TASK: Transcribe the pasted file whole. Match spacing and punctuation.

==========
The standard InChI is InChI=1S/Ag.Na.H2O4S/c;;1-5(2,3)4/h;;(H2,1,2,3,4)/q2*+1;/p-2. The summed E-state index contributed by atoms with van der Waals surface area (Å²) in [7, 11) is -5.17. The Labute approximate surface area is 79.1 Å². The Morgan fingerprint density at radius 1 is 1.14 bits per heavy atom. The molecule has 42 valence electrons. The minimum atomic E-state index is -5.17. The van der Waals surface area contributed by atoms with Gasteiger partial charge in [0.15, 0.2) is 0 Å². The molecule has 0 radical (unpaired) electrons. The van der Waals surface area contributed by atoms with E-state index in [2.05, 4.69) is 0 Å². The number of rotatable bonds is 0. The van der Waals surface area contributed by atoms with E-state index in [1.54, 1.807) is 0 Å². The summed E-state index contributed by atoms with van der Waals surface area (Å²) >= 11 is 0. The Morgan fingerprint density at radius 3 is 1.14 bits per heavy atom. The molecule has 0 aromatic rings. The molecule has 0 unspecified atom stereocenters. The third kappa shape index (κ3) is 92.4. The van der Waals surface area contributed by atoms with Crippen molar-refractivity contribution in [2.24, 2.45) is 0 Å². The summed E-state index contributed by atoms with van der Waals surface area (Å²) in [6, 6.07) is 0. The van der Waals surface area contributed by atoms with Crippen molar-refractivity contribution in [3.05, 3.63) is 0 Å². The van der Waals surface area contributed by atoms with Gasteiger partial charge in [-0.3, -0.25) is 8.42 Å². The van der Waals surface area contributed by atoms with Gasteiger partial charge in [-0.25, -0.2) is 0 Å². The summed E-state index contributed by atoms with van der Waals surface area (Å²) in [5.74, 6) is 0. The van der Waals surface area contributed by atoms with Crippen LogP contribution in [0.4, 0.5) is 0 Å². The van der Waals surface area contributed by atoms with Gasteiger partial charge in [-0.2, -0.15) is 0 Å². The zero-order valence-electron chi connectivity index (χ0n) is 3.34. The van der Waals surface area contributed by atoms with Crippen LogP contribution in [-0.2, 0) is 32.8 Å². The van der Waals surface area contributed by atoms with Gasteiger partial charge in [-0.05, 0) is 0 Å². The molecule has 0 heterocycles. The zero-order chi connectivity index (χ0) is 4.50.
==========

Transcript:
The standard InChI is InChI=1S/Ag.Na.H2O4S/c;;1-5(2,3)4/h;;(H2,1,2,3,4)/q2*+1;/p-2. The summed E-state index contributed by atoms with van der Waals surface area (Å²) in [7, 11) is -5.17. The Labute approximate surface area is 79.1 Å². The Morgan fingerprint density at radius 1 is 1.14 bits per heavy atom. The molecule has 42 valence electrons. The minimum atomic E-state index is -5.17. The van der Waals surface area contributed by atoms with Gasteiger partial charge in [0.15, 0.2) is 0 Å². The molecule has 0 radical (unpaired) electrons. The van der Waals surface area contributed by atoms with E-state index in [2.05, 4.69) is 0 Å². The number of rotatable bonds is 0. The van der Waals surface area contributed by atoms with E-state index in [1.54, 1.807) is 0 Å². The summed E-state index contributed by atoms with van der Waals surface area (Å²) >= 11 is 0. The Morgan fingerprint density at radius 3 is 1.14 bits per heavy atom. The molecule has 0 aromatic rings. The molecule has 0 unspecified atom stereocenters. The third kappa shape index (κ3) is 92.4. The van der Waals surface area contributed by atoms with Crippen molar-refractivity contribution in [2.24, 2.45) is 0 Å². The summed E-state index contributed by atoms with van der Waals surface area (Å²) in [6, 6.07) is 0. The van der Waals surface area contributed by atoms with Crippen molar-refractivity contribution in [3.05, 3.63) is 0 Å². The van der Waals surface area contributed by atoms with Gasteiger partial charge in [-0.3, -0.25) is 8.42 Å². The van der Waals surface area contributed by atoms with Gasteiger partial charge in [-0.25, -0.2) is 0 Å². The summed E-state index contributed by atoms with van der Waals surface area (Å²) in [5.74, 6) is 0. The van der Waals surface area contributed by atoms with Crippen LogP contribution in [0.4, 0.5) is 0 Å². The van der Waals surface area contributed by atoms with Gasteiger partial charge in [-0.2, -0.15) is 0 Å². The zero-order valence-electron chi connectivity index (χ0n) is 3.34. The van der Waals surface area contributed by atoms with Crippen LogP contribution in [-0.2, 0) is 32.8 Å². The van der Waals surface area contributed by atoms with Gasteiger partial charge in [-0.05, 0) is 0 Å². The molecule has 0 heterocycles. The zero-order chi connectivity index (χ0) is 4.50.